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Protecting consumers requires protecting and incentivizing whistleblowers, too

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Following a contentious, partisan vote on his nomination, newly minted Consumer Financial Protection Bureau (CFPB) Director Rohit Chopra has a unique opportunity to define his legacy and expand the agency’s impact, all while mending bipartisan fences. It all comes down to whistleblowers.

In his first major act, Chopra should publicly endorse a new bill introduced by Sen. Catherine Cortez Masto (D-N.M.) ­­­— the Financial Compensation for CFPB Whistleblowers Act — that would transform the CFPB’s barely-known and rarely-used reporting mechanisms with a full-fledged whistleblower reward program. Following the highly successful SEC model, the bill would encourage whistleblowers to come forward and bolster the agency’s critical work to ensure banks, lenders and other financial companies treat their customers fairly.

Formed in the wake of the 2008 economic crisis with broad support from consumer, labor and civil rights organizations, the CFPB safeguards all of us from dishonest or predatory practices by powerful industries. But some Republicans have called for the agency’s abolishment and voiced loud resistance to Chopra’s nomination.

Unlike the confirmation fight, however, the proposed whistleblower program should have strong bipartisan consensus. The proposed whistleblower program actually traces back to Chopra’s Trump-appointed predecessor, Kathleen L. Kraninger. As CFPB director during the Trump administration, Kraninger publicly pushed for similar legislation that ultimately stalled in Congress. Further, similar whistleblower programs at the SEC, CFTC and IRS have typically enjoyed support across party lines, most notably from Sen. Chuck Grassley (R-Iowa), who has long been a champion for whistleblowers on Capitol Hill.

Any successful whistleblower program must include two elements: security and financial incentives. Although they are increasingly common, retaliation protections alone, while critical, are simply not enough; retaliation remains very real, whether through termination, marginalization, harassment or blacklisting. This reality makes many would-be whistleblowers unwilling to risk coming forward, which is why monetary awards are also necessary. Rewards help to offset the costs of coming forward and confidentiality helps to minimize them, making both components equally vital to any successful whistleblower program.

At present, the CFPB’s reporting mechanism guarantees neither.

Cortez Masto’s measure, if enacted, would remedy that. It directs the CFPB to award tipsters who provide high-quality, original information that leads to successful enforcement actions. In cases involving over $1 million in sanctions, whistleblowers could generally share in 10 to 30 percent of the funds, and for smaller recoveries, any single whistleblower could receive the greater of 10 percent or $50,000. The CFPB’s program would also reduce reporting barriers with confidentiality protections and the option to proceed anonymously.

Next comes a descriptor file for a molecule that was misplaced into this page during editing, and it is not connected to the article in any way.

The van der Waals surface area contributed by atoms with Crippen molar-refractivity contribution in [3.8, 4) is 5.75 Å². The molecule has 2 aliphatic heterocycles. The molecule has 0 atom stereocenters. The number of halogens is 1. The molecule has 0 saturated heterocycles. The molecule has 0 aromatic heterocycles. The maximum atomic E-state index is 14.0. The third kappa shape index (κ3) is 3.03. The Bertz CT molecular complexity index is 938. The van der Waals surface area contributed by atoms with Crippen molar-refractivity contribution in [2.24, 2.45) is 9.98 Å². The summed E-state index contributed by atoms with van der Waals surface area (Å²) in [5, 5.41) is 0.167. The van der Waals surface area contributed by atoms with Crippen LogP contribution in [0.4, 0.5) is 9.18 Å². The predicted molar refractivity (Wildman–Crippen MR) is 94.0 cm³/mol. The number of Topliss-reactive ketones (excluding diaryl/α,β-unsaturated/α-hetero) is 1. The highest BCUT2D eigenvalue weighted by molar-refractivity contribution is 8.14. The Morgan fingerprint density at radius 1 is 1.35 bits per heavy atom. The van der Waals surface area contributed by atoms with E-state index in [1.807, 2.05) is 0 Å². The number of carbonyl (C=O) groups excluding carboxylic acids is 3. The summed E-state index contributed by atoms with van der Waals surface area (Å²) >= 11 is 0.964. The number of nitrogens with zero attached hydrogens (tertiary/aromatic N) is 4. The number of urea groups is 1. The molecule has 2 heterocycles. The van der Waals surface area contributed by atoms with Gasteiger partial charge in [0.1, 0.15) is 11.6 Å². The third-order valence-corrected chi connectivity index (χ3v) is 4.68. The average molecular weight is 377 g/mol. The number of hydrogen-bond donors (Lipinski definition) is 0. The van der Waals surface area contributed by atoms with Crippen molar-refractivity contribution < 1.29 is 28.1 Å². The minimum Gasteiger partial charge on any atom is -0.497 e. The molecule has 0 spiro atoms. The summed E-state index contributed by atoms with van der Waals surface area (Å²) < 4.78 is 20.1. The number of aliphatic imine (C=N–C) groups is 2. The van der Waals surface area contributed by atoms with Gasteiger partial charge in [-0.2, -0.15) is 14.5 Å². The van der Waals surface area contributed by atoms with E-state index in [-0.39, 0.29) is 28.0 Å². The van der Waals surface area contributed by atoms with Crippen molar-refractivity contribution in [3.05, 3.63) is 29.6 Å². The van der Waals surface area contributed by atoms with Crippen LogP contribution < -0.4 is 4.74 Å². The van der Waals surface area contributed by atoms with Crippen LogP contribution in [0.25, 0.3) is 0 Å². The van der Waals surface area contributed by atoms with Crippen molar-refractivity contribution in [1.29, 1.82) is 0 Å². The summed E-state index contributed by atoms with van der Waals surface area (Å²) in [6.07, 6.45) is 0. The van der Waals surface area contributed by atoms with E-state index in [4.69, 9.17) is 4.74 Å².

Closely modeled after the SEC’s ultra-successful whistleblower reward program, which just last month surpassed $1 billion in rewards, this legislation would transform the CFPB’s enforcement activities.

The SEC’s record of success leaves no doubt: When properly incentivized and protected, whistleblowers play an indispensable role in exposing fraud, abuse and other misconduct. As SEC Chair Gary Gensler recently acknowledged, “the assistance that whistleblowers provide is crucial to the SEC’s ability to enforce the rules of the road for our capital markets.” The numbers tell the tale. In less than a decade, more than 200 whistleblowers have helped the SEC obtain roughly $5 billion in financial penalties.

The proposed CFPB whistleblower program will have a similar transformative effect on the bureau’s enforcement efforts. Like the SEC, the CFPB focuses on rooting out fraudulent and abusive practices that are easily concealed from the public. The secret, deceptive nature of financial fraud makes it notoriously difficult to detect and prosecute. This is precisely where whistleblowers bring the greatest value. Unlike in a formal government investigation, whistleblowers gather evidence and candid admissions while wrongdoers’ guards are down. This is the kind of explosive evidence that turns otherwise complex and slogging investigations into slam dunks.

Put simply, with the help of well-placed whistleblowers, the CFPB will shut down more scams and protect more consumers.  

For Chopra, the timing could not be better. Immediately on the heels of his acrimonious confirmation, Chopra has a rare opportunity to garner bipartisan support. He should endorse the proposed whistleblower program immediately and do everything he can to get Sen. Cortez Mastro’s bill through Congress. Without question, this whistleblower program would be a career-defining move for Chopra — one that will have a far-reaching impact well beyond any individual rule or enforcement action advanced during his tenure. The opportunity is there. He just needs to seize it.

Hallie Noecker and Chris McLamb are attorneys in the whistleblower group at Constantine Cannon LLP.

Tags Catherine Cortez Masto CFPB Chris McLamb Chuck Grassley Consumer protection Finance Gary Gensler Hallie Noecker Rohit Chopra whistleblowers

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